BELFAST — A Stockton Springs woman was sentenced to 47 years in state prison Monday for the depraved indifference murder of her 3-year-old son.

Jessica Trefethen, 36, was arrested on June 23, 2021, three days after she brought a lifeless Maddox Williams to Waldo County General Hospital where he was pronounced dead.

A medical examiner testified that Maddox had died because of severe internal injuries and was a victim of battered child syndrome.

Trefethen was found guilty on Oct. 18 after a two-week trial. Her conviction carried a possible sentence of 25 years to life in state prison.

“I am broken,” Victoria Vose, Maddox’s paternal grandmother, told the court Monday, Dec. 20, before Trefethen’s sentence was announced. “My family is broken.”

The Williams family asked Superior Justice Robert Murray Monday to sentence Trefethen to life in prison.

Assistant Attorney General John Risler asked Murray to consider Trefethen’s criminal history — several misdemeanor convictions, one felony conviction and five county jail sentences — in addition to a “failure to accept responsibility” for Maddox’s death. Risler said Trefethen spent three days hiding from investigators after Maddox died, withdrawing all the money from her bank account.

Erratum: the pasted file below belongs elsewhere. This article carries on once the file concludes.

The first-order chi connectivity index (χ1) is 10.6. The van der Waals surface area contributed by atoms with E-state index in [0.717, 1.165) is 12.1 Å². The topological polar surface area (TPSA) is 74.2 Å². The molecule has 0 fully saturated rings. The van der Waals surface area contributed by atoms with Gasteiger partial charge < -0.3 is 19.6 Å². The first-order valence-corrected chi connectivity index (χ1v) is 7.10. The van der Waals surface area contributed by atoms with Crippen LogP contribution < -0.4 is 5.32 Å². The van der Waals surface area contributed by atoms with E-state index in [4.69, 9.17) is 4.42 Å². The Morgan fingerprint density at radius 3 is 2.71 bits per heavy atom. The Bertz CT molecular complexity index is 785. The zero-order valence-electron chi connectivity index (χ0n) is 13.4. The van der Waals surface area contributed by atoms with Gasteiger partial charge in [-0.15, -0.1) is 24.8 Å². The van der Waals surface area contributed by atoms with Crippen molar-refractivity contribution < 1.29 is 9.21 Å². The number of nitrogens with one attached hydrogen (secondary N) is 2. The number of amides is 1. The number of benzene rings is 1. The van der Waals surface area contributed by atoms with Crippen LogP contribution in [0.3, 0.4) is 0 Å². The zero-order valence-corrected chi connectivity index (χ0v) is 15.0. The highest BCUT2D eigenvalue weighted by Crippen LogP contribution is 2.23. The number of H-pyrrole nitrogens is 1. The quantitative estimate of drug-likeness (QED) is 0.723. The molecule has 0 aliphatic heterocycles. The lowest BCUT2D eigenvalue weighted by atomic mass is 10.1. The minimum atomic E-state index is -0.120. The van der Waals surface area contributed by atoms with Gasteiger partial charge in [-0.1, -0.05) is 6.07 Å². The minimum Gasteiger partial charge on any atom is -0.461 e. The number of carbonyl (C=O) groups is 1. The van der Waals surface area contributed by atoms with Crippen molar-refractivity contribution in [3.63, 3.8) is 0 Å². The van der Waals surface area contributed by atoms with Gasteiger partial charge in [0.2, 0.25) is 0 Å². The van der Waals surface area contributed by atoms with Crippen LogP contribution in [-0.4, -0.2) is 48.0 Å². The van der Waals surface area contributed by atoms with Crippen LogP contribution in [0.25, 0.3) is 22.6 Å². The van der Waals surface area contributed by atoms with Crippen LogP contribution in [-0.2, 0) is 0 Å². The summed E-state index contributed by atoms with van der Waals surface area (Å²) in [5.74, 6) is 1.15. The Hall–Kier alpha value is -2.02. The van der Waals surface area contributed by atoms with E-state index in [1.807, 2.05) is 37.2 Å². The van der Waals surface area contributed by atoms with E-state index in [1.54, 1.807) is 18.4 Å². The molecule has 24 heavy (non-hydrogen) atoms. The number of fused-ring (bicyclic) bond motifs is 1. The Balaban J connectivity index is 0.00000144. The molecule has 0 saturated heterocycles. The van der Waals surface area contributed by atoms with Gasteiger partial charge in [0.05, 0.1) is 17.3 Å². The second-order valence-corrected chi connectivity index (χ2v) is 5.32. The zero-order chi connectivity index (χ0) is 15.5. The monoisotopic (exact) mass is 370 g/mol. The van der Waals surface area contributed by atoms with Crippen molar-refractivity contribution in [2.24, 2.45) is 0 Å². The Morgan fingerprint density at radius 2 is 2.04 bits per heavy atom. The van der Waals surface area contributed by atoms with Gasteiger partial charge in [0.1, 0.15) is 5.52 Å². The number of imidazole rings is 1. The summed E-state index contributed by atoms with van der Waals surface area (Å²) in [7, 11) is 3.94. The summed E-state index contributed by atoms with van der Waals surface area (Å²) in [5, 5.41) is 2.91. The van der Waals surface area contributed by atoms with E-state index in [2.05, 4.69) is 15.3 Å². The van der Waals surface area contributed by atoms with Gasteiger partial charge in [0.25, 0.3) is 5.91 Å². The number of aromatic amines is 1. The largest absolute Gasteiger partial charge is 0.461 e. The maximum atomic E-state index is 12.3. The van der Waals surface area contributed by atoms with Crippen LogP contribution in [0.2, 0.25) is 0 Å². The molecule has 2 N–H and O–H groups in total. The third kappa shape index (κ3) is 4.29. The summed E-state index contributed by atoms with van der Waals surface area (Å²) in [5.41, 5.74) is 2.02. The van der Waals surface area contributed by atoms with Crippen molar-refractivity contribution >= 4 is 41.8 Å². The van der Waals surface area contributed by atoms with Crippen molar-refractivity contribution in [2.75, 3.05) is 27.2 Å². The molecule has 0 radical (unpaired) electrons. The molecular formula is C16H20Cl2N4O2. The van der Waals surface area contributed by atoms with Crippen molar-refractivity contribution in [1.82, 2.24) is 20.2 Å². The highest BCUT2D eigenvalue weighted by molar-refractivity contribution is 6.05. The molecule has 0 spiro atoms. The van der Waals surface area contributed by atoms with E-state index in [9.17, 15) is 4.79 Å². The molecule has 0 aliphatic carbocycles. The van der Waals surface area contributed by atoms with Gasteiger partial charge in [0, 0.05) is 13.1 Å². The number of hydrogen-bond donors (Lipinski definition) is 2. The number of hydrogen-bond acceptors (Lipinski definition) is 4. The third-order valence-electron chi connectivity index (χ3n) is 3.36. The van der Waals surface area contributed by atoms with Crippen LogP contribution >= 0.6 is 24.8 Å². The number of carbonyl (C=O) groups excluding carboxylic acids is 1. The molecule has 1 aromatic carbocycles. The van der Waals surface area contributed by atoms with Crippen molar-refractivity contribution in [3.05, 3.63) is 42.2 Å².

In court filings, Trefethen’s defense attorneys asked for a 30-year sentence.

Trefethen told hospital staff that Maddox had been knocked over by a dog and kicked by one of his sisters, a narrative her defense attorneys repeated several times during her October trial.

A nurse testified during the trial that hospital staff tried for an hour but could not save Maddox and that Trefethen quickly left the hospital after her son was pronounced dead.

The medical examiner told the jury that Maddox had died because of severe internal injuries to his abdomen and fractured vertebrae. The examiner also found Maddox was a victim of battered child syndrome based on several older injuries, including missing teeth, a fractured jaw, two brain injuries and dozens of bruises on his body.

Maddox was one of more than two dozen children whose deaths in 2021 were flagged by the Office of Children and Family Services. State lawmakers on the Government Oversight Committee sued the Department of Health and Human Services in November to share confidential child protective case files with the group.

A judge denied lawmakers access this month, ruling that the confidential records can only be shared with the Legislature’s accountability office staff and those who provide direct child protective services.